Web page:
DISCUSSION AND CONCLUSION: Cholesterol the precursor of all sex steroid hormones, has a pivotal function in all areas of male and female reproductive physiology, from sex differentiation to gamete production. 26 It is believed that with the increasing prevalence of sedentary lifestyles and dietary changes, hypercholesterolemia is emerging, in turn, as an important cause of adverse health outcomes, including male infertility.27
Data from different population studies show an inverse relationship between BMI (body mass index) and fertility. 28 Although the mechanism by
which fertility is affected is still unclear. 29 The high-fat diet used in the present study was effective in promoting hypercholesterolemia, as demonstrated by an increased lipid levels in association with a higher body weight. This phenomenon favors the deposition of lipids such as triacylglycerol in adipose tissue, leading to an increase in body weight. 30, 31An important sperm parameter for evaluating male fertility is sperm morphology because it may indicate cytotoxic events. 32 The morphological alterations in hypercholesterolemic animals indicate a high probability of adversely affect spermatogenesis.
It has been reported that phospholipids and fatty acid composition of spermatozoa are altered in men with infertility.33 It has been very difficult to pinpoint a strong correlation between the serum lipids concentrations and variations in seminal parameters. The lipid composition and testicular function in mammals showed high lipid levels exerted direct adverse effects at the testicular levels. 34
Another study showed that high lipid levels were common in patients with azoospermia. The incidence of hypercholesterolemia and hyper trigleceridemia among infertile men is 65%. 35 There was a correlation between abnormal semen quality with high levels of cholesterol and triglyceride. Our results showed that high level of triglyceride and cholesterol were related with abnormal sperm morphology. Triglycerides, which are metabolic energy sources in spermatozoa, have substrates to produce glycerol in mature mammalian sperm.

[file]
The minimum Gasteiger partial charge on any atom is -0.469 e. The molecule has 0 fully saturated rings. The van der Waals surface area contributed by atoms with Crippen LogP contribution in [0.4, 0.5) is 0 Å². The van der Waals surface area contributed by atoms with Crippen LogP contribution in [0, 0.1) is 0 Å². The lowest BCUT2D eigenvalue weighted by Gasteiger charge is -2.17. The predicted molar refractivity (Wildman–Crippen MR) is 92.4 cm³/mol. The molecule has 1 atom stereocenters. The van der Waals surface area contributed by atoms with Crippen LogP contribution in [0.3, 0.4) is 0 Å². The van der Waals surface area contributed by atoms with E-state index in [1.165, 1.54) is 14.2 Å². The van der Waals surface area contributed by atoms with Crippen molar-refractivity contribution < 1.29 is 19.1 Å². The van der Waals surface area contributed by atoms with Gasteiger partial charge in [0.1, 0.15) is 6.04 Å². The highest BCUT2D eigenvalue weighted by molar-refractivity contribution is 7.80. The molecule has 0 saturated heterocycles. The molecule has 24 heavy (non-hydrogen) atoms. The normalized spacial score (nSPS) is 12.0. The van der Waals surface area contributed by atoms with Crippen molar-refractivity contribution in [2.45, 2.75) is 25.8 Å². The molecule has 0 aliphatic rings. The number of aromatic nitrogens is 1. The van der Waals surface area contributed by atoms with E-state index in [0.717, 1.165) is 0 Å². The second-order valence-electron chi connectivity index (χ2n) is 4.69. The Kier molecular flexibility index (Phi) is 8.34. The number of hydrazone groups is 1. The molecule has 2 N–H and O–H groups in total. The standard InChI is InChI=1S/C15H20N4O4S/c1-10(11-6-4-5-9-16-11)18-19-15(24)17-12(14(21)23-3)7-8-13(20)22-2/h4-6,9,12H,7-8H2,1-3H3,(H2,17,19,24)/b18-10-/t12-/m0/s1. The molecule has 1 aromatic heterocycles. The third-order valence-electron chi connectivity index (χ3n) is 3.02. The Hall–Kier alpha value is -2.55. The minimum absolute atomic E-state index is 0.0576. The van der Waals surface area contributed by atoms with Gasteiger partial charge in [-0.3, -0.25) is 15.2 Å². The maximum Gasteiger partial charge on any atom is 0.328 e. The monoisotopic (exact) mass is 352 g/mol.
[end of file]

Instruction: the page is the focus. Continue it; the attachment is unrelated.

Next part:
However, elevation in triglycerides concentration may have deleterious effects on spermatogenesis. Hypercholesterolemia and hypertrigleceridemia was related with decreased capacity of sperm acrosome reaction in rabbits. 36 Hyper cholesterolemia also may have a detrimental effect on sperm capacity to penetrate and fertilize oocytes in rabbit.37 It has been shown that epididymal dysfunction in hypercholesterolemic animals may have detrimental effects on the cytostructural modifications and biochemical changes that occur during sperm epididymal maturation and may result in increase sperm morphometric abnormality.38
In conclusion, the results showed that the serum lipids are adversely related with sperm physiology in hypercholesterolemic rats. The molecular pathways involved thus need further investigation and could yield new insights into the concept of lipid-related sperm maturation.
Further studies with unexplained etiology will help to elucidate the underlying mechanism and probably lead to therapeutic options. This subject needs further investigations, in complement of the research made on the testis, and this field of research will without any doubt bring new insights in the understanding of the complex outcome of male infertility, a point emphasized by the growing proportion of males in their reproductive age, with dyslipidemia, having difficulties to conceive. In conclusion, diet induced hypercholesterolemia results in elevated oxidative stress and affects the sperm parameters in a negative way possibly affecting the fertility of male population. Clinical studies on obese males may support these findings.
ACKNOWLEDGEMENT: We thank our colleagues from KVG Medical College who provided valuable insight and expertise that greatly assisted this research work. We thank to KVG Ayurveda Medical College for supporting us during the hibiscus flower extraction procedure.
CONFLICT OF INTEREST: The authors are declared that there is no conflict of interest exists.
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How to cite this article:
Biswas A, D’souza UJA and Bhat S: Dietary hypercholesterolemia induces oxidative stress challenging spermatogenesis in rat model: a link to possible infertility. Int J Pharm Sci Res 2017; 8(12): 5065-71.doi: 10.13040/IJPSR.0975-8232.8(12).5065-71.
All © 2013 are reserved by International Journal of Pharmaceutical Sciences and Research. This Journal licensed under a Creative Commons Attribution-NonCommercial-ShareAlike 3.0 Unported License.
A. Biswas*, U. J. A. D’souza and S. Bhat
Department of Physiology, Faculty of Medicine, Mahsa University, Kuala Lumpur, Malaysia.
12 April, 2017
13 August, 2017
17 August, 2017
01 December, 2017